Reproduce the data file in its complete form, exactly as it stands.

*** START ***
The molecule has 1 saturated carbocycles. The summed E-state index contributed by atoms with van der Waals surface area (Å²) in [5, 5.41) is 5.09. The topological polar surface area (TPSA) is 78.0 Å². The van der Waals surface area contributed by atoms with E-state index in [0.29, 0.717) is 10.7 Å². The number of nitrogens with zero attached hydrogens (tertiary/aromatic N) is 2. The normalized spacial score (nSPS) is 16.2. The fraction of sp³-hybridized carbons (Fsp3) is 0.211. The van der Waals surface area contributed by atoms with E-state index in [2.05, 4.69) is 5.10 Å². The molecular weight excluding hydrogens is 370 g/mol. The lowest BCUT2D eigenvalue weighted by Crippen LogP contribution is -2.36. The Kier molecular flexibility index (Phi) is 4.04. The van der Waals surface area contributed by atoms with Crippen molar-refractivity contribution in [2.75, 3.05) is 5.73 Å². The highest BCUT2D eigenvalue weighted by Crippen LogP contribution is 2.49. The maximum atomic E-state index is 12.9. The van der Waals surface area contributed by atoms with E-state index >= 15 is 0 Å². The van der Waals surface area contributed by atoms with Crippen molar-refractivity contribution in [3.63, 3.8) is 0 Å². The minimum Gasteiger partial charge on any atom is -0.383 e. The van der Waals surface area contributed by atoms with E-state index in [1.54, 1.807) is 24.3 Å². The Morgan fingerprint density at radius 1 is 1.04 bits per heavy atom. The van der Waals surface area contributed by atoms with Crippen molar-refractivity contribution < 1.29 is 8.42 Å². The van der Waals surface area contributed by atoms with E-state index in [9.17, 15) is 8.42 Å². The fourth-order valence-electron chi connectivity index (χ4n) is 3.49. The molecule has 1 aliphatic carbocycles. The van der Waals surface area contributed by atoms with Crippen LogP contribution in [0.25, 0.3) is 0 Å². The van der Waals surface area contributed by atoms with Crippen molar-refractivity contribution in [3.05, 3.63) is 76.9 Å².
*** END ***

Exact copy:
The molecule has 1 saturated carbocycles. The summed E-state index contributed by atoms with van der Waals surface area (Å²) in [5, 5.41) is 5.09. The topological polar surface area (TPSA) is 78.0 Å². The van der Waals surface area contributed by atoms with E-state index in [0.29, 0.717) is 10.7 Å². The number of nitrogens with zero attached hydrogens (tertiary/aromatic N) is 2. The normalized spacial score (nSPS) is 16.2. The fraction of sp³-hybridized carbons (Fsp3) is 0.211. The van der Waals surface area contributed by atoms with E-state index in [2.05, 4.69) is 5.10 Å². The molecular weight excluding hydrogens is 370 g/mol. The lowest BCUT2D eigenvalue weighted by Crippen LogP contribution is -2.36. The Kier molecular flexibility index (Phi) is 4.04. The van der Waals surface area contributed by atoms with Crippen molar-refractivity contribution in [2.75, 3.05) is 5.73 Å². The highest BCUT2D eigenvalue weighted by Crippen LogP contribution is 2.49. The maximum atomic E-state index is 12.9. The van der Waals surface area contributed by atoms with E-state index >= 15 is 0 Å². The van der Waals surface area contributed by atoms with Crippen molar-refractivity contribution in [3.63, 3.8) is 0 Å². The minimum Gasteiger partial charge on any atom is -0.383 e. The van der Waals surface area contributed by atoms with E-state index in [1.54, 1.807) is 24.3 Å². The Morgan fingerprint density at radius 1 is 1.04 bits per heavy atom. The van der Waals surface area contributed by atoms with Crippen molar-refractivity contribution < 1.29 is 8.42 Å². The van der Waals surface area contributed by atoms with E-state index in [9.17, 15) is 8.42 Å². The fourth-order valence-electron chi connectivity index (χ4n) is 3.49. The molecule has 1 aliphatic carbocycles. The van der Waals surface area contributed by atoms with Crippen LogP contribution in [0.25, 0.3) is 0 Å². The van der Waals surface area contributed by atoms with Crippen molar-refractivity contribution in [3.05, 3.63) is 76.9 Å².